Decisions and Errors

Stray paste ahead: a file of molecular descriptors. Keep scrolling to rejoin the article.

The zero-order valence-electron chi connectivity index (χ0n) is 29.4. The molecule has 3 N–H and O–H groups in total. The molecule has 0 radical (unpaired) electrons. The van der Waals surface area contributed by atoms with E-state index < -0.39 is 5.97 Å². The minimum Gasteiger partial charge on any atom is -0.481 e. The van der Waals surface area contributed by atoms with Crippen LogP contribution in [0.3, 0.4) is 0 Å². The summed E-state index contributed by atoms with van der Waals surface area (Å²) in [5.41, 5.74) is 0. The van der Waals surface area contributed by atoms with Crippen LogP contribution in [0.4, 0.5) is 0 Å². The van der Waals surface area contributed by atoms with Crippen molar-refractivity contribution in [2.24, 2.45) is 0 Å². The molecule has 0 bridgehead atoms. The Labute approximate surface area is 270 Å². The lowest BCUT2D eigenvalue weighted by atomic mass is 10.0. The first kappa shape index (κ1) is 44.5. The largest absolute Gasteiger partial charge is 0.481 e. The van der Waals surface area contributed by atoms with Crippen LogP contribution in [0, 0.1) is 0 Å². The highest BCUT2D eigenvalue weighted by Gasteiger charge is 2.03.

This paper analyzes individual decision making under risk. It is assumed that an individual does not have a preference relation on the set of risky lotteries. Instead, an individual possesses a probability measure that captures the likelihood of one lottery being chosen over the other. Choice probabilities have a stochastic utility representation if they can be written as a non-decreasing function of the difference in expected utilities of the lotteries. Choice probabilities admit a stochastic utility representation if and only if they are complete, strongly transitive, continuous, independent of common consequences and interchangeable. Axioms of stochastic utility are consistent with systematic violations of betweenness and a common ratio effect but not with a common consequence effect. Special cases of stochastic utility include the Fechner model of random errors, Luce choice model and a tremble model of Harless and Camerer (1994).